Knowledge Center: Graphic Design
Preparing Photos for Print Projects
This whitepaper is one in a series of helpful how-to's from
PrintingForLess.com, America's Print Shop. In this guide, you'll learn
what resolution is, how much you need when printing, and how
to change it without lowering image quality. You'll also learn how
to edit digital photo files so that they look crisp and sharp in your
Image resolution can be a tough concept to wrap
your brain around. When referring to an image,
resolution is the number of pixels displayed per
unit of printed length. It's a measurement used
in printing and it's stated in dots per inch (dpi).
This makes sense because printers print dots,
and that's what a printed image is composed
of. When referencing an image onscreen—on a
computer monitor, TV, or projector—resolution
is stated in pixels per inch (ppi). This too makes
sense because digital images are displayed in
tiny individual blocks of color called pixels.
How Resolution and Pixels Work Together
The resolution measurement dictates how closely an
image's pixels are packed together. Increasing an image's
resolution means the pixels will be packed together more
tightly, resulting in a smaller physical size, but generating
a smoother, higher quality print. Lowering an image's
resolution means loosening the pixels, resulting in a
larger physical image size, but generating a blocky, lower
Think of the resolution measurement as density. For
example, the tighter a substance is packed, the denser it is
and the less surface area it takes up (like brown sugar). The
more loosely a substance is packed, the more surface area
it consumes and it becomes less dense.
The confusing part is that when it comes to imagery,
printers are the only devices that can do anything with the
resolution measurement. Because our eyes can process
only so much information, a 72ppi image onscreen
looks identical to a 600 ppi image onscreen. However, a
printer isn't hampered by the human eyeball and can take
advantage of resolutions much higher than 72.
How Much Do You Need?
The resolution necessary for a good print depends on the
printing device itself. For instance, consumer inkjets do
a nice job at 225 to 250 dpi. For a black and white laser
printer, you need between 150 to 200 dpi. For business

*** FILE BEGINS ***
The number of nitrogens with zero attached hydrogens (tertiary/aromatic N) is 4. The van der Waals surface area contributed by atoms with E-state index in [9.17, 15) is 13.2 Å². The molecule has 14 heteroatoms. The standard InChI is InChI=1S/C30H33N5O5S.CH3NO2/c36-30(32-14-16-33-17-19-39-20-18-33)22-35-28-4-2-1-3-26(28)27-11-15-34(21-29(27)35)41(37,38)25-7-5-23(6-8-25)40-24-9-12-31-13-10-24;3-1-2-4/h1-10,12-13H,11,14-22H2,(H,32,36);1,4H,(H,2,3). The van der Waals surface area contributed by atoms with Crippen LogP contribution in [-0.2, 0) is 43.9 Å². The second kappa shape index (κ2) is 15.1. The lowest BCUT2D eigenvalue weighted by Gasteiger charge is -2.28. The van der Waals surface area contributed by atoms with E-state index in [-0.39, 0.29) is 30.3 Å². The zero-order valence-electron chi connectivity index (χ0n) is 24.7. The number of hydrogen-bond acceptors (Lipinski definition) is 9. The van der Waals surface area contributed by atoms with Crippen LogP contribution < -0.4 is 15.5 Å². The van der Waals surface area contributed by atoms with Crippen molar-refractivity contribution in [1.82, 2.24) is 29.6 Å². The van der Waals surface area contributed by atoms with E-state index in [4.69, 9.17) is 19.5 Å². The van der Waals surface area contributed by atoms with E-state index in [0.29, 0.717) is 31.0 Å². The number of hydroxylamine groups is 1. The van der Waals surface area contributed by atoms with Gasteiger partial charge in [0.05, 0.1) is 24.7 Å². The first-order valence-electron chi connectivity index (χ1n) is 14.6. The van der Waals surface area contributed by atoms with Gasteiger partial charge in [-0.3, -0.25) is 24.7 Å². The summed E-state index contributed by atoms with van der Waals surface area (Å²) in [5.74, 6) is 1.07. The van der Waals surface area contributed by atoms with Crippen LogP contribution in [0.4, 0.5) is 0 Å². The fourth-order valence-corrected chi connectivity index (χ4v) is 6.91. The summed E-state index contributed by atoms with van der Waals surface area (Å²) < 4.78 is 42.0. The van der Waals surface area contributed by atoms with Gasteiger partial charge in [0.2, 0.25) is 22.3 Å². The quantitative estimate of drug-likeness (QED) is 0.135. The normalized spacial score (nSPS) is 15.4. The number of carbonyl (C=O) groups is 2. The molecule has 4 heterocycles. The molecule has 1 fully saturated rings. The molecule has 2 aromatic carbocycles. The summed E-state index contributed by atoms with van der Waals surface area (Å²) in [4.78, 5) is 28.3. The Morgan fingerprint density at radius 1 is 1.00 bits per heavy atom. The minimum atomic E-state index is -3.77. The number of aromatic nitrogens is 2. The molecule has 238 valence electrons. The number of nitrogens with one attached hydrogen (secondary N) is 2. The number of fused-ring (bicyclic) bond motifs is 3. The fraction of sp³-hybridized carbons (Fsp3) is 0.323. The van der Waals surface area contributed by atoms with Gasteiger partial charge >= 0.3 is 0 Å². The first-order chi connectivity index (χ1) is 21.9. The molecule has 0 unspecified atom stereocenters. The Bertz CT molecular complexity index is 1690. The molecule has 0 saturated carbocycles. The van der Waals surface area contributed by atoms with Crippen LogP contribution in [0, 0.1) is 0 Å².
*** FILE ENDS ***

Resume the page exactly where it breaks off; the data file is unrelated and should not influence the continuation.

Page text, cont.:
cards, brochures, and other PrintingForLess.com products,
you'll do best with 300 dpi or higher.
Let's put theory into action on a photo from a high-end
digital camera. I opened Figure 1 in Adobe Photoshop,
then chose Image > Image Size (Command+Option+I/
This photo (courtesy of iStockphoto.com/Lisa Gagne) is
measured at 72 ppi. But that doesn't mean it's a low-quality
image. It's 14.1 megabyte, and its pixel dimensions are
2716 x 1810. That means you have a lot of pixels to work
with. In fact, if you tried to print this image at its current
resolution, you'd need a piece of paper more than 37
inches wide by 25 inches tall.
At the bottom of Photoshop's Image Size dialog,
uncheck the Resample Image option. This locks the
pixel data, thereby locking image quality. Watch what
happens in Figure 2 (next page) when you enter 300
into the resolution box. The physical size of the image
changed! It decreased to roughly 9 x 6 inches—much more
However, look at the pixel dimensions toward the top
of the dialog. They didn't change, and that is the power of
the Resample Image option. I just successfully changed the
resolution without altering image quality. The number
of pixels is exactly the same as it was before, but now
the pixels will be packed more tightly together when the
image reaches a printer.
Upsample with Caution
If you leave Photoshop's Resample Image box checked
and increase the resolution of an image, you'll be
adding information (pixel data) to the image that wasn't
originally there. That's called upsampling. It's usually an
extremely bad idea, but there may come a time when you
have no choice; for example, maybe the only available
image is a small, low-resolution one from the Web, and
you have to print it.
Here's how to add enough pixels for printing: Open the
Image Size dialog in Photoshop and leave the Resample
Image box checked.
Choose Bicubic Smoother from the pop-up menu to
its right and change the document dimension pop-up
menus to Percent. Enter 110% in the width box and press
OK (Figure 3).
Repeat this process as many times as necessary to
enlarge the image. Resist the urge to increase the size more
than 10% at a time. Adding data 10% at a time doesn't
cause a huge amount of quality loss.
If you must upsample low-resolution images frequently,
you may want to buy a plug-in, such as Genuine Fractals by
onOne Software, Blow Up by Alien Skin, or PhotoZoom Pro
by BenVista. They manage to increase pixel data without
totally destroying the image.
Sometimes you want to print an image with
enough resolution, but the photo is a little blurry.
You can't take something that's completely out
of focus and make it a masterpiece of clarity, but
you can significantly improve an average photo.
Optimize Image Contrast
When you see a sharp edge in an image, it's because the
difference between dark and light—that is, contrast—is